|The protests, organised by a Facebook group called 'The Indignant', follow similar demonstrations in Spain. [Reuters]
George Papandreou, the Greek prime minister, has failed to get opposition party leaders to back austerity measures but vowed to do whatever it takes to exit a debt crisis - even without their consent.
The EU warned Greece was running out of time but Papandreou said not all hope was lost in getting political backing for debt-cutting measures.
The same kind of consensus was achieved in Portugal and is required by Euro zone policymakers before Athens can receive more cash to stay afloat.
The government has a majority in parliament, but EU officials have demanded an agreement between the two largest parties to ensure that a bailout programme can run smoothly beyond the next general election, due in 2013.
Olli Rehn, the EU’s monetary affairs commissioner, said Friday’s cross-party talks in Athens must continue, despite the main opposition conservatives' refusal to endorse more cutbacks.
The commissioner's warning came after Greek conservative leader Antonis Samaras refused to bend to EU pressure after a three-hour crisis meeting involving the heads of all Greece's major political parties.
Brussels is increasingly frustrated with the slow pace of structural reforms.
Papandreou has insisted he would serve his full term and continue to court opposition support amid growing investor fears that the barely-solvent country will not be able to fully repay its debts - expected to reach $513 billion this year.
Papandreou's Socialists face increasing public hostility to pension and salary cuts imposed last year, together with increases in taxes and retirement ages.
Greece's crisis took an ominous turn on Thursday, when Eurogroup chairman Jean-Claude Juncker reportedly said the IMF may have to hold back the next tranche, citing a strict interpretation of Fund rules.
Amid the uncertainty, the main stock index in Athens closed down 1.7 per cent on Friday.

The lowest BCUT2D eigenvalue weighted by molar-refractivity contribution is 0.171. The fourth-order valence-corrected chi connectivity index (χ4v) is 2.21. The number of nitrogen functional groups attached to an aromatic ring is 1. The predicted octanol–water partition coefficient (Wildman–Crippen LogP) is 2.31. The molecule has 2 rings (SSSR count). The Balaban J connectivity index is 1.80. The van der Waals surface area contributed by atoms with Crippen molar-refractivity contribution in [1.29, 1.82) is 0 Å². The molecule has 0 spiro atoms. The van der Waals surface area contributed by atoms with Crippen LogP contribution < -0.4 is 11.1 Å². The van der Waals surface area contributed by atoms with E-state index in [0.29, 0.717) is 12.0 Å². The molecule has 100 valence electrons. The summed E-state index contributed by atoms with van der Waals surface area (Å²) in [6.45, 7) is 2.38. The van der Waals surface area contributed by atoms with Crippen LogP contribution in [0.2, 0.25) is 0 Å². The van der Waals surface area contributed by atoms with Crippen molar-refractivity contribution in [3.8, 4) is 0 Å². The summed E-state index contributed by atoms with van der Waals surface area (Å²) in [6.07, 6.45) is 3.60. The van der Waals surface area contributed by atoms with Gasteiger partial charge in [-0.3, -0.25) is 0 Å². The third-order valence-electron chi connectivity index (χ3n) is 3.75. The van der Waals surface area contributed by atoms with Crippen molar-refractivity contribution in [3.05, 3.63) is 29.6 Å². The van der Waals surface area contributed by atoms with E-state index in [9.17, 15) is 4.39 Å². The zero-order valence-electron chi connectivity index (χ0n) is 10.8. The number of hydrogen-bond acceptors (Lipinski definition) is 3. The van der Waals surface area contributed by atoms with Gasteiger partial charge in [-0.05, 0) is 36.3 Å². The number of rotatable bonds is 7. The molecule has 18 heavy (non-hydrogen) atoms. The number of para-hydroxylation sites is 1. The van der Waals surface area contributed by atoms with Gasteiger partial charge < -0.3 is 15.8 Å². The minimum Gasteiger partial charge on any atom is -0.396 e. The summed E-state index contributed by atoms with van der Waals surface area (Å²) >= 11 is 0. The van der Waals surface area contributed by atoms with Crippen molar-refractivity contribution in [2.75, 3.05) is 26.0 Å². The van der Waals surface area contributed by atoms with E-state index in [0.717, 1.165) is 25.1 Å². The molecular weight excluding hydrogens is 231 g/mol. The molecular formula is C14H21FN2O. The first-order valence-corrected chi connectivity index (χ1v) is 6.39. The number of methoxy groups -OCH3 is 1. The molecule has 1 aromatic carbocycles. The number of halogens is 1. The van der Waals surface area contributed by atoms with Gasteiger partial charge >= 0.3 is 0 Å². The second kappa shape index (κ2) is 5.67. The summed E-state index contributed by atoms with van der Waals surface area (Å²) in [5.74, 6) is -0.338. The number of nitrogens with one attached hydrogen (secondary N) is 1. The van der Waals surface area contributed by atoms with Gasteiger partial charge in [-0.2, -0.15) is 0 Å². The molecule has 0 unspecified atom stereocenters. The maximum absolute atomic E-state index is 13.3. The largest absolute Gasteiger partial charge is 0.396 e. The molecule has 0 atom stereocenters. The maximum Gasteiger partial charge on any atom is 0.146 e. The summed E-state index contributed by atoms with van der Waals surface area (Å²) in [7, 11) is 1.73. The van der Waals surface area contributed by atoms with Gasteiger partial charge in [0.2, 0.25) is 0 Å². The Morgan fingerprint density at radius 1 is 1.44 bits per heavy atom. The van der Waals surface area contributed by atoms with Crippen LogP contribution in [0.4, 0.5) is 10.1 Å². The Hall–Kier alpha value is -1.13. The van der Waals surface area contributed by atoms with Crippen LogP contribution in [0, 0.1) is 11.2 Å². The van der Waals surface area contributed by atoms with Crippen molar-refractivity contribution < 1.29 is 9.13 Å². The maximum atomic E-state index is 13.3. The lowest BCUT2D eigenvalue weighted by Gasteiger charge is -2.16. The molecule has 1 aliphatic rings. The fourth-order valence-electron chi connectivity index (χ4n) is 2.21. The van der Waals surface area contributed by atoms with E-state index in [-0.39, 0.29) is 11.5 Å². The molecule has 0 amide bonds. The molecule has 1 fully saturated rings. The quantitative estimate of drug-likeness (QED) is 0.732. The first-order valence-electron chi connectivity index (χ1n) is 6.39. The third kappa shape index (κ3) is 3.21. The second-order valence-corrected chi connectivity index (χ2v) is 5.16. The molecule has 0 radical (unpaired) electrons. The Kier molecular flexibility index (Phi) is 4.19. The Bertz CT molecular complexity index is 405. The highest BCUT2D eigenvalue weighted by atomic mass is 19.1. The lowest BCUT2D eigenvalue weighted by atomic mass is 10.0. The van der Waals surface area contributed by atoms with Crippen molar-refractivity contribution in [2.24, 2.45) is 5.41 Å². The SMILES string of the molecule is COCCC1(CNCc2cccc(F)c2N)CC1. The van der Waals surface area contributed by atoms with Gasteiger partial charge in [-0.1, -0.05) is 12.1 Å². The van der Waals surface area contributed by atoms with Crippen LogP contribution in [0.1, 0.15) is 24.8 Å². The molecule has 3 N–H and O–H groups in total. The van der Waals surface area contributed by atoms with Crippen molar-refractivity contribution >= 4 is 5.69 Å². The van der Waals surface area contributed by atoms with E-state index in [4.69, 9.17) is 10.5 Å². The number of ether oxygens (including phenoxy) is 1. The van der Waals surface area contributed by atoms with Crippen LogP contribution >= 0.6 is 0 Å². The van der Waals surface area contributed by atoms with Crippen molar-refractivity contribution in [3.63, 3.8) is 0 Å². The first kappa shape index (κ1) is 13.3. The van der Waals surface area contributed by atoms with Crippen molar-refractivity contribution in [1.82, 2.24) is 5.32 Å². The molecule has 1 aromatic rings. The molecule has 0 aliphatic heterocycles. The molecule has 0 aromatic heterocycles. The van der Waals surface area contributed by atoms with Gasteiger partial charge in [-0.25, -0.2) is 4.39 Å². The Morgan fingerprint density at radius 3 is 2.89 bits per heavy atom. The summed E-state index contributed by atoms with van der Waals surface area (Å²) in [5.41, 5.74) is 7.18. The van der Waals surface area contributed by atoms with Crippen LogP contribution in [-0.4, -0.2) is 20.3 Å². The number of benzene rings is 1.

Hunger for change
Thousands of demonstrators gathered in central Athens for the third day on Friday, to protest weakening economy.
Prompted by a Facebook campaign and chanting before parliament "Thieves! Thieves!", the protesters, including families with their children, rallied in solidarity with their Spanish counterparts and called for people in France and Italy to join.
The Greek government began introducing reforms in 2010 to reduce a massive debt, which has shut it out from borrowing from the markets and plunged the country into a debt crisis.
The painful reforms have included wage and pension cuts, tax increases and job layoffs. The government announced more reforms this week which foresee job cuts but no wage reductions.
The public has supported measures by the government to end corruption and waste but are unhappy at the announcement of further measures. Protesters say they are angry that ordinary Greeks are being forced to pay for the crisis when "corrupt politicians are not being punished".
The protest is one of the rare occasions when an anti-austerity rally has not been arranged by a political organisations or trade union. It has also avoided the violence which has often taken place during previous demonstrations.
The dissent began on Wednesday, May 25, with 15,000 people while 10,000 attended Thursday's protest with demonstrations also taking place in other squares around the country.